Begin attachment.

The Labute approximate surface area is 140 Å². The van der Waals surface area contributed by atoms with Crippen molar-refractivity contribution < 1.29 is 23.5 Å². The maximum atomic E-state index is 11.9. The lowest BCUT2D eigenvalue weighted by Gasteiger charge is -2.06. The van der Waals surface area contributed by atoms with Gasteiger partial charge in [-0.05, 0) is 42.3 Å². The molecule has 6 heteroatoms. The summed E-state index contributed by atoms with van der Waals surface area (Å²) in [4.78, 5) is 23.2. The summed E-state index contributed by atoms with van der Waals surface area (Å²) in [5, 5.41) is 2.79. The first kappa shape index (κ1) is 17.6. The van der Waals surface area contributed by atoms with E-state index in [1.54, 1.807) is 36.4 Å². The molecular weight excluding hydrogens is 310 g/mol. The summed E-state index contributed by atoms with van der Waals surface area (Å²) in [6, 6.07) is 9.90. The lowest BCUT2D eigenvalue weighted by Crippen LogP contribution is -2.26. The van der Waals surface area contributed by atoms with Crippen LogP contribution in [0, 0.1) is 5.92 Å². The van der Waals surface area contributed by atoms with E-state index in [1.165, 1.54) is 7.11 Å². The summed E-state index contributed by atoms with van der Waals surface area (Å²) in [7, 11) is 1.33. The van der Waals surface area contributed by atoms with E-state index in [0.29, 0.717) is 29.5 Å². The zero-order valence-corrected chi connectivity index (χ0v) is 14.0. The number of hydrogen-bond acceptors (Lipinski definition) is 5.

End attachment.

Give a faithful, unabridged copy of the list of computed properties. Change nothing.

The Labute approximate surface area is 140 Å². The van der Waals surface area contributed by atoms with Crippen molar-refractivity contribution < 1.29 is 23.5 Å². The maximum atomic E-state index is 11.9. The lowest BCUT2D eigenvalue weighted by Gasteiger charge is -2.06. The van der Waals surface area contributed by atoms with Gasteiger partial charge in [-0.05, 0) is 42.3 Å². The molecule has 6 heteroatoms. The summed E-state index contributed by atoms with van der Waals surface area (Å²) in [4.78, 5) is 23.2. The summed E-state index contributed by atoms with van der Waals surface area (Å²) in [5, 5.41) is 2.79. The first kappa shape index (κ1) is 17.6. The van der Waals surface area contributed by atoms with E-state index in [1.54, 1.807) is 36.4 Å². The molecular weight excluding hydrogens is 310 g/mol. The summed E-state index contributed by atoms with van der Waals surface area (Å²) in [6, 6.07) is 9.90. The lowest BCUT2D eigenvalue weighted by Crippen LogP contribution is -2.26. The van der Waals surface area contributed by atoms with Crippen LogP contribution in [0, 0.1) is 5.92 Å². The van der Waals surface area contributed by atoms with E-state index in [1.165, 1.54) is 7.11 Å². The summed E-state index contributed by atoms with van der Waals surface area (Å²) in [7, 11) is 1.33. The van der Waals surface area contributed by atoms with E-state index in [0.29, 0.717) is 29.5 Å². The zero-order valence-corrected chi connectivity index (χ0v) is 14.0. The number of hydrogen-bond acceptors (Lipinski definition) is 5.